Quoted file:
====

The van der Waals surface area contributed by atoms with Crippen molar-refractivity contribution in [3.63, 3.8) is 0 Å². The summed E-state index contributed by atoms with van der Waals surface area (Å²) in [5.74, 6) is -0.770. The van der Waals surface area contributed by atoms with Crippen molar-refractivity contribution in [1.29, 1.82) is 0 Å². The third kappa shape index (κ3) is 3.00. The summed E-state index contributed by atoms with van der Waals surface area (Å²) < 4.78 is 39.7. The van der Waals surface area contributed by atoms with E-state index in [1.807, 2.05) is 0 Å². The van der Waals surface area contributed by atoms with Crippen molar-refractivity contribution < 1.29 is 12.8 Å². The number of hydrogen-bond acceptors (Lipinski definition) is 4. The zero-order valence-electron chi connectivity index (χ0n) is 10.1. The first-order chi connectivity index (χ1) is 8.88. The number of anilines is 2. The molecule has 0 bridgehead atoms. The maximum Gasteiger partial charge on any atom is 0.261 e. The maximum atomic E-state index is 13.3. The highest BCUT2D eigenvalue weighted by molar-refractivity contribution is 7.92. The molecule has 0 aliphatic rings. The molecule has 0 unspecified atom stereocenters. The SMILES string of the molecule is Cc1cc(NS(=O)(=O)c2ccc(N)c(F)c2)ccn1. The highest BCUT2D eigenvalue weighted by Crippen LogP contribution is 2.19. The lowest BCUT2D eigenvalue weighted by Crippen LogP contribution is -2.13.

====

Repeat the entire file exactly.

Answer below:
The van der Waals surface area contributed by atoms with Crippen molar-refractivity contribution in [3.63, 3.8) is 0 Å². The summed E-state index contributed by atoms with van der Waals surface area (Å²) in [5.74, 6) is -0.770. The van der Waals surface area contributed by atoms with Crippen molar-refractivity contribution in [1.29, 1.82) is 0 Å². The third kappa shape index (κ3) is 3.00. The summed E-state index contributed by atoms with van der Waals surface area (Å²) < 4.78 is 39.7. The van der Waals surface area contributed by atoms with E-state index in [1.807, 2.05) is 0 Å². The van der Waals surface area contributed by atoms with Crippen molar-refractivity contribution < 1.29 is 12.8 Å². The number of hydrogen-bond acceptors (Lipinski definition) is 4. The zero-order valence-electron chi connectivity index (χ0n) is 10.1. The first-order chi connectivity index (χ1) is 8.88. The number of anilines is 2. The molecule has 0 bridgehead atoms. The maximum Gasteiger partial charge on any atom is 0.261 e. The maximum atomic E-state index is 13.3. The highest BCUT2D eigenvalue weighted by molar-refractivity contribution is 7.92. The molecule has 0 aliphatic rings. The molecule has 0 unspecified atom stereocenters. The SMILES string of the molecule is Cc1cc(NS(=O)(=O)c2ccc(N)c(F)c2)ccn1. The highest BCUT2D eigenvalue weighted by Crippen LogP contribution is 2.19. The lowest BCUT2D eigenvalue weighted by Crippen LogP contribution is -2.13.